Rachael Blackmore says she feels excitement more than nerves as she bids to win her second consecutive Grand National.
Blackmore, who became the first woman to ever win the Aintree race, will reunite with defending champion Minella Times for Saturday’s race.
Because the National is a handicap chase with weights allocated according to the rating of each runner, Minella Times must carry 21lb more, on 11st 10lb, this year.
Trainer Henry De Bormhead said: “He loved it last year, but he’s obviously gone up a good bit in the ratings so it’s not going to be easy for him.”
Blackmore not feeling the pressure
Tiger Roll was the last horse to win back-to-back Grand Nationals in 2018 and 2019, but the feat has only been achieved a handful of times in history.
Nonetheless, Blackmore says that she is not feeling the pressure of riding the defending champion and stressed that the Grand National has a “different feel” about it compared to other events.
“The Grand National has a different feel to it,” she told BBC Sport. “You don’t feel the same kind of pressure as you do for Cheltenham. Everyone knows there are so many different variables for the Grand National and so much can happen, so no jockey feels the same expectation.
“What you do feel is excitement. Jockeys will wish each other good luck. It has a different feel to it. And especially riding someone like Minella Times.”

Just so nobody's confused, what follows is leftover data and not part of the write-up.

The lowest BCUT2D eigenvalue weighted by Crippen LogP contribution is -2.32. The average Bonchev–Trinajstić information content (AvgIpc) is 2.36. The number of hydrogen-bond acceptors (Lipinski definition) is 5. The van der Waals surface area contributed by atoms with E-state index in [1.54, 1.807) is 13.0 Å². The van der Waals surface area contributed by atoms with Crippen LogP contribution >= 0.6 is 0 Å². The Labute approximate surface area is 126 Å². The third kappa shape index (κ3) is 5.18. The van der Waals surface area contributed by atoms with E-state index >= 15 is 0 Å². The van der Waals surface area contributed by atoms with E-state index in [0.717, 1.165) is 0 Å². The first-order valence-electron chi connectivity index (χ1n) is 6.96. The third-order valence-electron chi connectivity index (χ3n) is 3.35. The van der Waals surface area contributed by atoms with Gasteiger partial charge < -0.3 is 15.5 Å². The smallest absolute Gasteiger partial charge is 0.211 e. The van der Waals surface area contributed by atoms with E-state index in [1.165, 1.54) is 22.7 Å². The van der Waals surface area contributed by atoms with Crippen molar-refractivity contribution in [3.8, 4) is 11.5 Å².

Despite winning last year, Minella Times is not the favourite for Saturday’s race and currently has odds of around 11/1.
The Charlie Longsdon trained Snow Leopardess is the bookies’ favourite with odds of around 7/1, while Gordon Elliot trained Delta Work is close behind.
A role model for women everywhere
Blackmore has already made history on multiple occasions. As well as winning the Grand National last year, she also became the first woman to be leading jockey at the Cheltenham Festival with six victories, including the Champion Hurdle.
After her historic victory at Aintree, Blackmore was asked how she felt to be the first woman ever to win the National and her response was iconic.
“I don’t feel male or female right now – I don’t even feel human. This is just unbelievable.”
Ahead of this year’s race, Blackmore said she’s honoured that so many people have congratulated her and offered her support but that she’s trying not to take it for granted.
“I suppose I’m still living in that bubble at the moment, so I’m not getting too wrapped up in any of that,” she said. “I’m just enjoying what I’m doing. I get lots of letters from kids, wishing me good luck or saying well done and that’s wonderful to see them have such an interest.”
That being said, Blackmore admitted she is aware of how much of a role model she is to others and emphasised that her aim is to keep doing what she’s doing.
“Yeah, look I definitely do [know she’s a role model]. In some ways, you’re just hoping you don’t do anything to kind of mess that up but at the end of the day I can just try my best to keep riding winners and that’s the most important thing.”
The Grand National gets underway on Saturday at 17:15 BST.